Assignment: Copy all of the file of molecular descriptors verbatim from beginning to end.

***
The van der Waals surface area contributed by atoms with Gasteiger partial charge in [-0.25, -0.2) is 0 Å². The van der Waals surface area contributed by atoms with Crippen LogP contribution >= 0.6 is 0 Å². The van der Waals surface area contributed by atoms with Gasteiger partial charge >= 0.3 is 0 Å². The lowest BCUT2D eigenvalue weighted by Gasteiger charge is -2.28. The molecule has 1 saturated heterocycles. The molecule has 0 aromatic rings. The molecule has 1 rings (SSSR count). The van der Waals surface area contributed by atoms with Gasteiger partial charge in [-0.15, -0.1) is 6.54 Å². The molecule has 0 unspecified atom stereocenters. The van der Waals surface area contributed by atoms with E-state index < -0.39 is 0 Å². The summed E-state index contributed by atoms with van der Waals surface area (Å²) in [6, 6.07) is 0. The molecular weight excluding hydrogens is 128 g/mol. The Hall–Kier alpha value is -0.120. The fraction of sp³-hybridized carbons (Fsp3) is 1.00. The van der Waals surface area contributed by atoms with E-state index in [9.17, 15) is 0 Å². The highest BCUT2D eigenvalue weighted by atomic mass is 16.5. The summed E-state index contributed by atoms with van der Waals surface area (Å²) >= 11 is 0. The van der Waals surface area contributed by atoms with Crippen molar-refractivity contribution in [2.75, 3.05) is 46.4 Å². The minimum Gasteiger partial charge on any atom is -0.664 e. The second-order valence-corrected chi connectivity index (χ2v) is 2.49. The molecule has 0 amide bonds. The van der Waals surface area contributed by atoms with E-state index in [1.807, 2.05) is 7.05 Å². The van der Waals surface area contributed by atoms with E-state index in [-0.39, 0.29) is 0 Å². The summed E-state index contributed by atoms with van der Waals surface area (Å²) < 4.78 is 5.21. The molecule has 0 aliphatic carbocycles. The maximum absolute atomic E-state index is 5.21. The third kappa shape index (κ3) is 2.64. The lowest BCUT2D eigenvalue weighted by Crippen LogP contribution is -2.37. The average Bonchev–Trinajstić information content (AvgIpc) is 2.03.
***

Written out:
The van der Waals surface area contributed by atoms with Gasteiger partial charge in [-0.25, -0.2) is 0 Å². The van der Waals surface area contributed by atoms with Crippen LogP contribution >= 0.6 is 0 Å². The van der Waals surface area contributed by atoms with Gasteiger partial charge >= 0.3 is 0 Å². The lowest BCUT2D eigenvalue weighted by Gasteiger charge is -2.28. The molecule has 1 saturated heterocycles. The molecule has 0 aromatic rings. The molecule has 1 rings (SSSR count). The van der Waals surface area contributed by atoms with Gasteiger partial charge in [-0.15, -0.1) is 6.54 Å². The molecule has 0 unspecified atom stereocenters. The van der Waals surface area contributed by atoms with E-state index < -0.39 is 0 Å². The summed E-state index contributed by atoms with van der Waals surface area (Å²) in [6, 6.07) is 0. The molecular weight excluding hydrogens is 128 g/mol. The Hall–Kier alpha value is -0.120. The fraction of sp³-hybridized carbons (Fsp3) is 1.00. The van der Waals surface area contributed by atoms with E-state index in [9.17, 15) is 0 Å². The highest BCUT2D eigenvalue weighted by atomic mass is 16.5. The summed E-state index contributed by atoms with van der Waals surface area (Å²) >= 11 is 0. The van der Waals surface area contributed by atoms with Crippen molar-refractivity contribution in [2.75, 3.05) is 46.4 Å². The minimum Gasteiger partial charge on any atom is -0.664 e. The second-order valence-corrected chi connectivity index (χ2v) is 2.49. The molecule has 0 amide bonds. The van der Waals surface area contributed by atoms with E-state index in [1.807, 2.05) is 7.05 Å². The van der Waals surface area contributed by atoms with E-state index in [-0.39, 0.29) is 0 Å². The summed E-state index contributed by atoms with van der Waals surface area (Å²) < 4.78 is 5.21. The molecule has 0 aliphatic carbocycles. The maximum absolute atomic E-state index is 5.21. The third kappa shape index (κ3) is 2.64. The lowest BCUT2D eigenvalue weighted by Crippen LogP contribution is -2.37. The average Bonchev–Trinajstić information content (AvgIpc) is 2.03.